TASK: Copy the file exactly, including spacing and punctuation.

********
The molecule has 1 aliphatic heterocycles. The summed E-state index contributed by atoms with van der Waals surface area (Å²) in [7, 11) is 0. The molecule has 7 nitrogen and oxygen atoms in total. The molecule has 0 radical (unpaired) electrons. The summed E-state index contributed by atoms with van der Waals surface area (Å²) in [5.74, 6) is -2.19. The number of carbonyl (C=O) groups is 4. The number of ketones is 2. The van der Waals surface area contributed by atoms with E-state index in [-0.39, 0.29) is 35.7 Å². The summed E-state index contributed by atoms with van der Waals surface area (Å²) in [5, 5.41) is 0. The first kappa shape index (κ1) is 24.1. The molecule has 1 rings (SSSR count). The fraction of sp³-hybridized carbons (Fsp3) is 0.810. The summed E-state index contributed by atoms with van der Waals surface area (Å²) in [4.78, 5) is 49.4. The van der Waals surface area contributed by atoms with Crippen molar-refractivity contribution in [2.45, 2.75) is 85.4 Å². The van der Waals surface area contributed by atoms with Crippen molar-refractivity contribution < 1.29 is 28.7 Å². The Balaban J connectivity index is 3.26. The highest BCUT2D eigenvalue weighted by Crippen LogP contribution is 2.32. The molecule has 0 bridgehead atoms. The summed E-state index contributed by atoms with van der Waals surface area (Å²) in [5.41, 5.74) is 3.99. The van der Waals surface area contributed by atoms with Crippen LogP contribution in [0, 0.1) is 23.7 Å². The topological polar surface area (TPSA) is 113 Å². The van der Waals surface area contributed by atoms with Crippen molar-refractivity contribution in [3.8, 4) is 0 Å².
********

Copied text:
The molecule has 1 aliphatic heterocycles. The summed E-state index contributed by atoms with van der Waals surface area (Å²) in [7, 11) is 0. The molecule has 7 nitrogen and oxygen atoms in total. The molecule has 0 radical (unpaired) electrons. The summed E-state index contributed by atoms with van der Waals surface area (Å²) in [5.74, 6) is -2.19. The number of carbonyl (C=O) groups is 4. The number of ketones is 2. The van der Waals surface area contributed by atoms with E-state index in [-0.39, 0.29) is 35.7 Å². The summed E-state index contributed by atoms with van der Waals surface area (Å²) in [5, 5.41) is 0. The first kappa shape index (κ1) is 24.1. The molecule has 1 rings (SSSR count). The fraction of sp³-hybridized carbons (Fsp3) is 0.810. The summed E-state index contributed by atoms with van der Waals surface area (Å²) in [4.78, 5) is 49.4. The van der Waals surface area contributed by atoms with Crippen molar-refractivity contribution in [2.45, 2.75) is 85.4 Å². The van der Waals surface area contributed by atoms with Crippen molar-refractivity contribution < 1.29 is 28.7 Å². The Balaban J connectivity index is 3.26. The highest BCUT2D eigenvalue weighted by Crippen LogP contribution is 2.32. The molecule has 0 bridgehead atoms. The summed E-state index contributed by atoms with van der Waals surface area (Å²) in [5.41, 5.74) is 3.99. The van der Waals surface area contributed by atoms with Crippen LogP contribution in [0, 0.1) is 23.7 Å². The topological polar surface area (TPSA) is 113 Å². The van der Waals surface area contributed by atoms with Crippen molar-refractivity contribution in [3.8, 4) is 0 Å².